Towards a Logic-Based Theory of Argumentation

Philippe Besnard, Université Paul Sabatier; Anthony Hunter, University College London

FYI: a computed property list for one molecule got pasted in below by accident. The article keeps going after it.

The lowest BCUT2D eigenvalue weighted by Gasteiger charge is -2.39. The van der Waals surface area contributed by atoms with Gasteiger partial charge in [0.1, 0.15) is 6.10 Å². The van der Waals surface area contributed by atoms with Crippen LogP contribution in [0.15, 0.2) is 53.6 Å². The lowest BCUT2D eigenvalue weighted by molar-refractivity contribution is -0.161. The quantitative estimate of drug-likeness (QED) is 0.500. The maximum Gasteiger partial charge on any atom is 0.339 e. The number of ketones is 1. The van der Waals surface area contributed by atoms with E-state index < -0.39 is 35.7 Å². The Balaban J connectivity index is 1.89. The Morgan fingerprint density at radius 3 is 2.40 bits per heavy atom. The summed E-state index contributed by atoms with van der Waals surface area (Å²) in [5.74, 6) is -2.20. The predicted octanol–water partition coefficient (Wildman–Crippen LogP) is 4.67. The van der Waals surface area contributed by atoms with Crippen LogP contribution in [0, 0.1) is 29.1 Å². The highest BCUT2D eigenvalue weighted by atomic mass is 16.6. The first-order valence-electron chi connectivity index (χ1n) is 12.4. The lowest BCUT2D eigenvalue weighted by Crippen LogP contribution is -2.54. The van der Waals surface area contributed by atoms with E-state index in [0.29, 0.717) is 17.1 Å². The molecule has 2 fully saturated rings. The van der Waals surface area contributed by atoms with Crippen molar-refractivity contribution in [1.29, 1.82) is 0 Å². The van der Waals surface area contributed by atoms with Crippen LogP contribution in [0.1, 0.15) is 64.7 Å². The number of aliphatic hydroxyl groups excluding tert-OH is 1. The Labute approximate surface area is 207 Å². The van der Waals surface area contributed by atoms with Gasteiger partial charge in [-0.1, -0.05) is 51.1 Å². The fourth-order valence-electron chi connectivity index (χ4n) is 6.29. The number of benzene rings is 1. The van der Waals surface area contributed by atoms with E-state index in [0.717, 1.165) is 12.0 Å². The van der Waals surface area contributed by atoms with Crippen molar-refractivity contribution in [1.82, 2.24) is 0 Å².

There are a number of frameworks for modelling argumentation in logic. They incorporate formal representation of individual arguments and techniques for comparing conflicting arguments. In these frameworks, if there are a number of arguments for and against a particular conclusion, an aggregation function determines whether the conclusion is taken to hold. We propose a generalization of these frameworks. In particular, this new framework makes it possible to define aggregation functions that are sensitive to the number of arguments for or against (in most other frameworks, aggregation functions just consider the existence of arguments for and against). In this paper, we explore this framework (based on classical logic) in which an argument is a pair where the first item in the pair is a minimal consistent set of formulae that proves the second item (which is a formula).

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